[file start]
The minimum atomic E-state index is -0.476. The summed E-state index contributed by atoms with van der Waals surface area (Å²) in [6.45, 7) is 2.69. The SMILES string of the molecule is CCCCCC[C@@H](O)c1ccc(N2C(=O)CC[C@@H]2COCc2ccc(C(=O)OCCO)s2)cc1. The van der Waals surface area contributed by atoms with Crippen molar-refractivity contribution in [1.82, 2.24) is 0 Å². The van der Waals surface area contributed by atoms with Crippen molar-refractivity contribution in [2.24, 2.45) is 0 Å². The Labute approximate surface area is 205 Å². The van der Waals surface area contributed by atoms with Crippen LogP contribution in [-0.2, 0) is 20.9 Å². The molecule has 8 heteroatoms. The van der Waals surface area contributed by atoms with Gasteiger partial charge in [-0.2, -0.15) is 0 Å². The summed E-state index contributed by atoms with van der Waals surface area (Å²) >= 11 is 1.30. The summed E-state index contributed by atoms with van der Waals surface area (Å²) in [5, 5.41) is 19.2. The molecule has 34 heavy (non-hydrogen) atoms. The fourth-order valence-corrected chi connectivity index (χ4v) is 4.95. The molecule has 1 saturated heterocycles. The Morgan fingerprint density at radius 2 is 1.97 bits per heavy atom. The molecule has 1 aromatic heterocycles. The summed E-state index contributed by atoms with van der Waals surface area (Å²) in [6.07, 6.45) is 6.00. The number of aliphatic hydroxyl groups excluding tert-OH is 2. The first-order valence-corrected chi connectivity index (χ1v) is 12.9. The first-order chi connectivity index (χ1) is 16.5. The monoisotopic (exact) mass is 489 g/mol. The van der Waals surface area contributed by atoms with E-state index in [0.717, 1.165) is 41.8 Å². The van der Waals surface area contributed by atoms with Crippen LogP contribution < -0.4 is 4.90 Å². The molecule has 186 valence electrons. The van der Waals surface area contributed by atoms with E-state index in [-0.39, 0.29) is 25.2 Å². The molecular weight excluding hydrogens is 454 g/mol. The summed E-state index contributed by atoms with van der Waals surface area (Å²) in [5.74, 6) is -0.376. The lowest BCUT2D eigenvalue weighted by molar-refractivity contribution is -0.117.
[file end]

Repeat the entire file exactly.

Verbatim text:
The minimum atomic E-state index is -0.476. The summed E-state index contributed by atoms with van der Waals surface area (Å²) in [6.45, 7) is 2.69. The SMILES string of the molecule is CCCCCC[C@@H](O)c1ccc(N2C(=O)CC[C@@H]2COCc2ccc(C(=O)OCCO)s2)cc1. The van der Waals surface area contributed by atoms with Crippen molar-refractivity contribution in [1.82, 2.24) is 0 Å². The van der Waals surface area contributed by atoms with Crippen molar-refractivity contribution in [2.24, 2.45) is 0 Å². The Labute approximate surface area is 205 Å². The van der Waals surface area contributed by atoms with Crippen LogP contribution in [-0.2, 0) is 20.9 Å². The molecule has 8 heteroatoms. The van der Waals surface area contributed by atoms with Gasteiger partial charge in [-0.2, -0.15) is 0 Å². The summed E-state index contributed by atoms with van der Waals surface area (Å²) >= 11 is 1.30. The summed E-state index contributed by atoms with van der Waals surface area (Å²) in [5, 5.41) is 19.2. The molecule has 34 heavy (non-hydrogen) atoms. The fourth-order valence-corrected chi connectivity index (χ4v) is 4.95. The molecule has 1 saturated heterocycles. The Morgan fingerprint density at radius 2 is 1.97 bits per heavy atom. The molecule has 1 aromatic heterocycles. The summed E-state index contributed by atoms with van der Waals surface area (Å²) in [6.07, 6.45) is 6.00. The number of aliphatic hydroxyl groups excluding tert-OH is 2. The first-order valence-corrected chi connectivity index (χ1v) is 12.9. The first-order chi connectivity index (χ1) is 16.5. The monoisotopic (exact) mass is 489 g/mol. The van der Waals surface area contributed by atoms with E-state index in [0.717, 1.165) is 41.8 Å². The van der Waals surface area contributed by atoms with Crippen LogP contribution < -0.4 is 4.90 Å². The molecule has 186 valence electrons. The van der Waals surface area contributed by atoms with E-state index in [-0.39, 0.29) is 25.2 Å². The molecular weight excluding hydrogens is 454 g/mol. The summed E-state index contributed by atoms with van der Waals surface area (Å²) in [5.74, 6) is -0.376. The lowest BCUT2D eigenvalue weighted by molar-refractivity contribution is -0.117.